cutting together spots, shorts, or features

French translation: Montage

GLOSSARY ENTRY (DERIVED FROM QUESTION BELOW)
English term or phrase:cutting together spots, shorts, or features
French translation:Montage

23:01 Aug 31, 2018
    The asker opted for community grading. The question was closed on 2018-09-04 12:54:07 based on peer agreement (or, if there were too few peer comments, asker preference.)


English to French translations [PRO]
Tech/Engineering - Media / Multimedia / in a computer application
English term or phrase: cutting together spots, shorts, or features
Bonjour,
Je dois traduire la phrase suivante : Whether you're cutting together spots, shorts, or features, you push your system to the max. Elle s'adresse à des artistes.
Je ne comprends pas ce que signifie "cutting together spots, shorts, or features". Quelqu'un pourrait-il m'éclairer?
Merci!
colaumide
Local time: 07:20
Montage
Explanation:
Spots, shorts and features are all types of films or videos (a feature = feature length like a normal movie or documentary; shorts = short films; spots = TV advertisement). Cutting together = combining footage that isn't continuous (for instance, cutting from a long shot to a close-up). "Montage" is the word for the technical process of choosing what footage to use, editing it together so it flows, and combining it with sound--i.e. the technical process of actually putting together a finished film/video. Since it's a noun in French vs. a verb in the source language, you would have to rephrase the sentence when translating.

--------------------------------------------------
Note added at 5 hrs (2018-09-01 05:00:23 GMT)
--------------------------------------------------

PS: As you can see I was just talking about the translation of "cutting together." For spots, shorts and features, you can easily look up the French terms once you know that the context is cinema/TV. Assuming this is European French, you can say "un spot publicitaire" or "une pub" for spot; the others are pretty universally "un court métrage" and "un long métrage."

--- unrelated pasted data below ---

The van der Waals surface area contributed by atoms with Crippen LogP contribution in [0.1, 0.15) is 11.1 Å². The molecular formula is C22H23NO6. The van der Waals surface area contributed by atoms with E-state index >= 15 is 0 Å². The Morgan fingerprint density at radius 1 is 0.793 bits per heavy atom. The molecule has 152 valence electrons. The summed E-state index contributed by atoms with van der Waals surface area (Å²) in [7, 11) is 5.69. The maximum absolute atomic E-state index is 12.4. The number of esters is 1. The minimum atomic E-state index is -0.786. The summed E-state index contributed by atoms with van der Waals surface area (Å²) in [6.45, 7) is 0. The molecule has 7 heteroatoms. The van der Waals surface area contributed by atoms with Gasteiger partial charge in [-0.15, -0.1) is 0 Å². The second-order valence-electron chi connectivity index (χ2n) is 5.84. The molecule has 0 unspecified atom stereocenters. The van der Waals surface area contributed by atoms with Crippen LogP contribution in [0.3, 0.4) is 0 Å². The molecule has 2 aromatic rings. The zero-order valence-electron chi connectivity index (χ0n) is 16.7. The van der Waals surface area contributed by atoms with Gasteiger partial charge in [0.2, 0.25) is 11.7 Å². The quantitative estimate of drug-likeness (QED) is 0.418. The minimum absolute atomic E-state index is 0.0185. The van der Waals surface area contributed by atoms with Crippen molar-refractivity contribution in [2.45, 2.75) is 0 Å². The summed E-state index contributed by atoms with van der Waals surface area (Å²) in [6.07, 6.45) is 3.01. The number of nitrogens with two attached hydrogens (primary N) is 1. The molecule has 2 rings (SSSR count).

Selected response from:

Eliza Hall
United States
Local time: 01:20
Grading comment
Thanks!
4 KudoZ points were awarded for this answer



Summary of answers provided
4 +4Montage
Eliza Hall


  

Answers


5 hrs   confidence: Answerer confidence 4/5Answerer confidence 4/5 peer agreement (net): +4
Montage


Explanation:
Spots, shorts and features are all types of films or videos (a feature = feature length like a normal movie or documentary; shorts = short films; spots = TV advertisement). Cutting together = combining footage that isn't continuous (for instance, cutting from a long shot to a close-up). "Montage" is the word for the technical process of choosing what footage to use, editing it together so it flows, and combining it with sound--i.e. the technical process of actually putting together a finished film/video. Since it's a noun in French vs. a verb in the source language, you would have to rephrase the sentence when translating.

--------------------------------------------------
Note added at 5 hrs (2018-09-01 05:00:23 GMT)
--------------------------------------------------

PS: As you can see I was just talking about the translation of "cutting together." For spots, shorts and features, you can easily look up the French terms once you know that the context is cinema/TV. Assuming this is European French, you can say "un spot publicitaire" or "une pub" for spot; the others are pretty universally "un court métrage" and "un long métrage."


    Reference: http://www.ateliercineson.fr/wp-content/uploads/.../lexique-...
Eliza Hall
United States
Local time: 01:20
Works in field
Native speaker of: Native in EnglishEnglish
PRO pts in category: 4
Grading comment
Thanks!

Peer comments on this answer (and responses from the answerer)
neutral  Barbara Carrara: French translation of the posted phrase is missing...
57 mins

agree  FX Fraipont
1 hr

agree  Renvi Ulrich: Excellente référence, Eliza!
1 hr

agree  Tony M: Note that the S/T is really flawed, since one would never say 'cutting together', unless the implication was 'disparate material' (not the case here) 'editing' would have been a clearer term to use! Other terms --> separate questions under rule 2.3.
2 hrs

agree  HERBET Abel: oui
2 hrs
Login to enter a peer comment (or grade)



Login or register (free and only takes a few minutes) to participate in this question.

You will also have access to many other tools and opportunities designed for those who have language-related jobs (or are passionate about them). Participation is free and the site has a strict confidentiality policy.

KudoZ™ translation help

The KudoZ network provides a framework for translators and others to assist each other with translations or explanations of terms and short phrases.


See also:

Your current localization setting

English

Select a language

Term search
  • All of ProZ.com
  • Term search
  • Jobs
  • Forums
  • Multiple search